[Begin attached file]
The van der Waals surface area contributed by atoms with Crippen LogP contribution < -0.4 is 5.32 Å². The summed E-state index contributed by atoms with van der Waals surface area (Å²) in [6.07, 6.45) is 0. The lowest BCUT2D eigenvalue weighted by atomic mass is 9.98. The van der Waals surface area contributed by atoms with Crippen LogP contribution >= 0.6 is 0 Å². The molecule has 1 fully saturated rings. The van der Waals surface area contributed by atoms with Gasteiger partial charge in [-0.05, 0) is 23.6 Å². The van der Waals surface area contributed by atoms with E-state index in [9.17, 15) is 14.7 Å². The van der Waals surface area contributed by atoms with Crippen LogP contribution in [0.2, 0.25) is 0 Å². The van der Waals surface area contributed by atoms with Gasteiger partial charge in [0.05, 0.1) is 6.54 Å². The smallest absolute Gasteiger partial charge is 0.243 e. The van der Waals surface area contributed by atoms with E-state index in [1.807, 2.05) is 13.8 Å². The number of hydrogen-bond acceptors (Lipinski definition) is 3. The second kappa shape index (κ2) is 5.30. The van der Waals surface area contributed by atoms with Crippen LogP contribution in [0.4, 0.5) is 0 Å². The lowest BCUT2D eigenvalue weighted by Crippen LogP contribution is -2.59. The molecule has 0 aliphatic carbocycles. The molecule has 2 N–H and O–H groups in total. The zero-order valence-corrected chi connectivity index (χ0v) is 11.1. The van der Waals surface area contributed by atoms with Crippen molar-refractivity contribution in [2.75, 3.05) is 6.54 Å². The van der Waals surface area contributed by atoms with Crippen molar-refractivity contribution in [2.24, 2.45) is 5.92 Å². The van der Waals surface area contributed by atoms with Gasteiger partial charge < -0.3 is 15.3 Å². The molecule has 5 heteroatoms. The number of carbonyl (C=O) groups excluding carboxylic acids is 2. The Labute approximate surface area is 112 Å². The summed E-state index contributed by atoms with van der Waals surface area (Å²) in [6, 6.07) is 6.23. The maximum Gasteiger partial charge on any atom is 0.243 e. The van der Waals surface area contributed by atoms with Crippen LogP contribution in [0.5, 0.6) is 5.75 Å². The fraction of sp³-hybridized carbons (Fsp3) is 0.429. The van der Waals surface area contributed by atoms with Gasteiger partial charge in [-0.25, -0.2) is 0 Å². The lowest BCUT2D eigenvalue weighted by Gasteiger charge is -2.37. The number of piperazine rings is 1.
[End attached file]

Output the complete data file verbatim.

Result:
The van der Waals surface area contributed by atoms with Crippen LogP contribution < -0.4 is 5.32 Å². The summed E-state index contributed by atoms with van der Waals surface area (Å²) in [6.07, 6.45) is 0. The lowest BCUT2D eigenvalue weighted by atomic mass is 9.98. The van der Waals surface area contributed by atoms with Crippen LogP contribution >= 0.6 is 0 Å². The molecule has 1 fully saturated rings. The van der Waals surface area contributed by atoms with Gasteiger partial charge in [-0.05, 0) is 23.6 Å². The van der Waals surface area contributed by atoms with E-state index in [9.17, 15) is 14.7 Å². The van der Waals surface area contributed by atoms with Crippen LogP contribution in [0.2, 0.25) is 0 Å². The van der Waals surface area contributed by atoms with Gasteiger partial charge in [0.05, 0.1) is 6.54 Å². The smallest absolute Gasteiger partial charge is 0.243 e. The van der Waals surface area contributed by atoms with E-state index in [1.807, 2.05) is 13.8 Å². The number of hydrogen-bond acceptors (Lipinski definition) is 3. The second kappa shape index (κ2) is 5.30. The van der Waals surface area contributed by atoms with Crippen LogP contribution in [0.4, 0.5) is 0 Å². The lowest BCUT2D eigenvalue weighted by Crippen LogP contribution is -2.59. The molecule has 0 aliphatic carbocycles. The molecule has 2 N–H and O–H groups in total. The zero-order valence-corrected chi connectivity index (χ0v) is 11.1. The van der Waals surface area contributed by atoms with Crippen molar-refractivity contribution in [2.75, 3.05) is 6.54 Å². The van der Waals surface area contributed by atoms with Crippen molar-refractivity contribution in [2.24, 2.45) is 5.92 Å². The van der Waals surface area contributed by atoms with Gasteiger partial charge < -0.3 is 15.3 Å². The molecule has 5 heteroatoms. The number of carbonyl (C=O) groups excluding carboxylic acids is 2. The Labute approximate surface area is 112 Å². The summed E-state index contributed by atoms with van der Waals surface area (Å²) in [6, 6.07) is 6.23. The maximum Gasteiger partial charge on any atom is 0.243 e. The van der Waals surface area contributed by atoms with Crippen LogP contribution in [0.5, 0.6) is 5.75 Å². The fraction of sp³-hybridized carbons (Fsp3) is 0.429. The van der Waals surface area contributed by atoms with Gasteiger partial charge in [-0.25, -0.2) is 0 Å². The lowest BCUT2D eigenvalue weighted by Gasteiger charge is -2.37. The number of piperazine rings is 1.